No Grounds In Current Conditions To Postpone

September 17, 2020 | 3 Comments

“While the Governor continues to monitor the situation with respect to Hurricane Teddy, he does not see grounds under the current circumstances to postpone the General Election on 1 October,” Government House said today.

This was in response to a query we posed, asking that with the island currently finalizing recovery from Hurricane Paulette and keeping watch on Hurricane Teddy — which the BWS said is a “potential threat to Bermuda — if the island takes a hit from Teddy would the General Election, which is set to take place in just under two weeks, be postponed.

A Government House spokesperson told Bernews, “The legal position is set out in Section 27A of the Parliamentary Election Act 1978. This gives the Governor the power to cancel the appointed polling day and appoint another day [within a thirty day period] in certain circumstances, including the occurrence of a hurricane.

“But the island recovered quickly from Hurricane Paulette and while the Governor continues to monitor the situation with respect to Hurricane Teddy, he does not see grounds under the current circumstances to postpone the General Election on 1 October.”

Government House cited Section 27A of the Parliamentary Election Act 1978 [PDF] which states:

Power to postpone elections

Where at any time between the issue of a writ of election and the polling day appointed by that writ the Governor is satisfied that it is expedient so to do by reason of—

  • [a] Bermuda having become, or being likely to become, engaged in any war; or
  • [b] a state of emergency having been proclaimed under section 14(3) of the Constitution; or
  • [c] the occurrence of an earthquake, hurricane, flood or fire, or the outbreak of a pestilence or an infectious disease or other calamity whether similar to the foregoing or not; or
  • [d] the likelihood that the voters´ list will not be available before the polling day; or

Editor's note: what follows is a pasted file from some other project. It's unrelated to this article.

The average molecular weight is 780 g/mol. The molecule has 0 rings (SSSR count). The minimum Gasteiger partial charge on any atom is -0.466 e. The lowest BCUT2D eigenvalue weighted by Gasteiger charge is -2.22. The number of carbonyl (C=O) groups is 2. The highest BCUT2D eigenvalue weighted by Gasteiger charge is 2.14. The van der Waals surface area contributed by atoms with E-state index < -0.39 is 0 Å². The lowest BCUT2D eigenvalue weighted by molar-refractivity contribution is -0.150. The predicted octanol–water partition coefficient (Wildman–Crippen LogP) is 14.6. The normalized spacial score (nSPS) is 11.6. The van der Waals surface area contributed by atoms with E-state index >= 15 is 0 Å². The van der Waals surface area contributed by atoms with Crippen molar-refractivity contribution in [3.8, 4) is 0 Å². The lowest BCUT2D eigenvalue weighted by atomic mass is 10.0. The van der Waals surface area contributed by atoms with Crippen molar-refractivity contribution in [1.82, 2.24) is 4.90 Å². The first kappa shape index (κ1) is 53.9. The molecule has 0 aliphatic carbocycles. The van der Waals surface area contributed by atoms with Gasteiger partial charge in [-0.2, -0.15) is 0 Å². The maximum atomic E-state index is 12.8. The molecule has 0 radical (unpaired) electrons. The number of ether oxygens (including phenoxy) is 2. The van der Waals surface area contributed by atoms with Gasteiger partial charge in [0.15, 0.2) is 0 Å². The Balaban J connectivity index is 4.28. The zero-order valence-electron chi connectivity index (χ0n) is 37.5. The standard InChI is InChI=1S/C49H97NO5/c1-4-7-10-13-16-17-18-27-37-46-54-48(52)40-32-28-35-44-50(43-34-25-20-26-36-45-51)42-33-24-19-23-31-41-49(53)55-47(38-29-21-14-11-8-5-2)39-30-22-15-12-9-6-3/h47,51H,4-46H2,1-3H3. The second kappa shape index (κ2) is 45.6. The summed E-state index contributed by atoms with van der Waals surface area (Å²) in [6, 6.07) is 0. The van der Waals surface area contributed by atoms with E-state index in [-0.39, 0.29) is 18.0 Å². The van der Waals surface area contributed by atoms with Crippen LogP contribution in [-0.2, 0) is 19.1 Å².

• [e] the occurrence of rioting, open violence or other civil disturbance which has caused, or is likely to cause, such interruption or abandonment of the electoral process as to prejudice the holding of a fair election,

he may by proclamation published in the Gazette cancel the polling day appointed by the writ and appoint another day, not being more than thirty days after that day (but subject in any event to the limits set forth in section 51(1) and (2) of the Constitution), to be the polling day instead

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Comments (3)

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  1. Toodle-oo says:

    Mind you , it could be said that not being able to find any real reason to postpone the election isn’t the same thing as secretly believing that it was in fact a dumb time to call one .
    The guy is a diplomat after all .

  2. Ringmaster says:

    Is having no Party provide a manifesto to tell the voters what their plans are grounds to postpone?

  3. kevin says:

    Lets add to the Ballot
    Approve SSM
    Westminster System of Party Politics
    Independence
    Corporations of St. George and Hamilton

    Just saying many other juristrictions do this

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